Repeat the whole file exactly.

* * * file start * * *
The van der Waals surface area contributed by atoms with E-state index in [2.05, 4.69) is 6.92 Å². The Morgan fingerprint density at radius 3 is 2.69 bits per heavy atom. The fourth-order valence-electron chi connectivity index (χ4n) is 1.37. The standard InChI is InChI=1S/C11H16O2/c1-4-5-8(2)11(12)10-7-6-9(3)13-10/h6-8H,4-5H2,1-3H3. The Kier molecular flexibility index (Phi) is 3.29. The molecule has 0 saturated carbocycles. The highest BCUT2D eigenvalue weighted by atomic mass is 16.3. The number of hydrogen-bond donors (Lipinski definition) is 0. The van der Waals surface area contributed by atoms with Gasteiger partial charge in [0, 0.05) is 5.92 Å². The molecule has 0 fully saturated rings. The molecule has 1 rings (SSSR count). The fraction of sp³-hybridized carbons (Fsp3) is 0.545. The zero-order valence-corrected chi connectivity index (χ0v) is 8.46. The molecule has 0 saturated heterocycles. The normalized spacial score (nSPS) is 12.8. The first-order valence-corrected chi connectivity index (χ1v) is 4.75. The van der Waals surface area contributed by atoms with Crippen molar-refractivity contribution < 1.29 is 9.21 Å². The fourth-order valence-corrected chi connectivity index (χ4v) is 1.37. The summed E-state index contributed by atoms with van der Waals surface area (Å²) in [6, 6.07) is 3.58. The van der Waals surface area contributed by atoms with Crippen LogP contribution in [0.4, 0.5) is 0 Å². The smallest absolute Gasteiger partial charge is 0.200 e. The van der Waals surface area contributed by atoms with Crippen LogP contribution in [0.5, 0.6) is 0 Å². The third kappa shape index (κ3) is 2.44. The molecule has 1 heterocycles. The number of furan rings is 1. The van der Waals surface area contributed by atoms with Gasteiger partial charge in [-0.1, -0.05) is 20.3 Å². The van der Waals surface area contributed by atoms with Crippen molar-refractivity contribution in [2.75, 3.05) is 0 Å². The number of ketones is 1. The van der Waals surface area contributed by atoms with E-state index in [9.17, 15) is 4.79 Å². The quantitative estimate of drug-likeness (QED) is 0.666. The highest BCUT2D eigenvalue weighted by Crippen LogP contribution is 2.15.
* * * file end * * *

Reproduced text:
The van der Waals surface area contributed by atoms with E-state index in [2.05, 4.69) is 6.92 Å². The Morgan fingerprint density at radius 3 is 2.69 bits per heavy atom. The fourth-order valence-electron chi connectivity index (χ4n) is 1.37. The standard InChI is InChI=1S/C11H16O2/c1-4-5-8(2)11(12)10-7-6-9(3)13-10/h6-8H,4-5H2,1-3H3. The Kier molecular flexibility index (Phi) is 3.29. The molecule has 0 saturated carbocycles. The highest BCUT2D eigenvalue weighted by atomic mass is 16.3. The number of hydrogen-bond donors (Lipinski definition) is 0. The van der Waals surface area contributed by atoms with Gasteiger partial charge in [0, 0.05) is 5.92 Å². The molecule has 0 fully saturated rings. The molecule has 1 rings (SSSR count). The fraction of sp³-hybridized carbons (Fsp3) is 0.545. The zero-order valence-corrected chi connectivity index (χ0v) is 8.46. The molecule has 0 saturated heterocycles. The normalized spacial score (nSPS) is 12.8. The first-order valence-corrected chi connectivity index (χ1v) is 4.75. The van der Waals surface area contributed by atoms with Crippen molar-refractivity contribution < 1.29 is 9.21 Å². The fourth-order valence-corrected chi connectivity index (χ4v) is 1.37. The summed E-state index contributed by atoms with van der Waals surface area (Å²) in [6, 6.07) is 3.58. The van der Waals surface area contributed by atoms with Crippen LogP contribution in [0.4, 0.5) is 0 Å². The smallest absolute Gasteiger partial charge is 0.200 e. The van der Waals surface area contributed by atoms with Crippen LogP contribution in [0.5, 0.6) is 0 Å². The third kappa shape index (κ3) is 2.44. The molecule has 1 heterocycles. The number of furan rings is 1. The van der Waals surface area contributed by atoms with Gasteiger partial charge in [-0.1, -0.05) is 20.3 Å². The van der Waals surface area contributed by atoms with Crippen molar-refractivity contribution in [2.75, 3.05) is 0 Å². The number of ketones is 1. The van der Waals surface area contributed by atoms with E-state index in [9.17, 15) is 4.79 Å². The quantitative estimate of drug-likeness (QED) is 0.666. The highest BCUT2D eigenvalue weighted by Crippen LogP contribution is 2.15.